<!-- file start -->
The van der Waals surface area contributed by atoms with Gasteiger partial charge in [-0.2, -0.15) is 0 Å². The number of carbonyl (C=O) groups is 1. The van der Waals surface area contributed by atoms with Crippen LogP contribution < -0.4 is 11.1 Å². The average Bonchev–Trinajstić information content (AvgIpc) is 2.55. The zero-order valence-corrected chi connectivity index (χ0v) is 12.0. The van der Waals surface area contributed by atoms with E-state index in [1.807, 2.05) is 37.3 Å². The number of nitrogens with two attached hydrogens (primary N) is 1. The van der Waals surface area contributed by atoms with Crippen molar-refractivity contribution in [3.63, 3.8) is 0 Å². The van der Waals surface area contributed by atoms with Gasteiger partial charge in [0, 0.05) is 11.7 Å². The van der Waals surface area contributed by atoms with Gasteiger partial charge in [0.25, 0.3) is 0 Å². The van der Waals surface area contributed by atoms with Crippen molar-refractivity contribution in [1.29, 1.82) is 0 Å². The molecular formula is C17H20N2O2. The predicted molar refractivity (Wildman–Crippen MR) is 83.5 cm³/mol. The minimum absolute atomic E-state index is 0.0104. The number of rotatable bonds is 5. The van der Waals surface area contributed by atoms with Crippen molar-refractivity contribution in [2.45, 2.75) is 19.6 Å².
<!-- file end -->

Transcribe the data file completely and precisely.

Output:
The van der Waals surface area contributed by atoms with Gasteiger partial charge in [-0.2, -0.15) is 0 Å². The number of carbonyl (C=O) groups is 1. The van der Waals surface area contributed by atoms with Crippen LogP contribution < -0.4 is 11.1 Å². The average Bonchev–Trinajstić information content (AvgIpc) is 2.55. The zero-order valence-corrected chi connectivity index (χ0v) is 12.0. The van der Waals surface area contributed by atoms with E-state index in [1.807, 2.05) is 37.3 Å². The number of nitrogens with two attached hydrogens (primary N) is 1. The van der Waals surface area contributed by atoms with Crippen molar-refractivity contribution in [3.63, 3.8) is 0 Å². The van der Waals surface area contributed by atoms with Gasteiger partial charge in [0, 0.05) is 11.7 Å². The van der Waals surface area contributed by atoms with Gasteiger partial charge in [0.25, 0.3) is 0 Å². The van der Waals surface area contributed by atoms with Crippen molar-refractivity contribution in [1.29, 1.82) is 0 Å². The molecular formula is C17H20N2O2. The predicted molar refractivity (Wildman–Crippen MR) is 83.5 cm³/mol. The minimum absolute atomic E-state index is 0.0104. The number of rotatable bonds is 5. The van der Waals surface area contributed by atoms with Crippen molar-refractivity contribution in [2.45, 2.75) is 19.6 Å².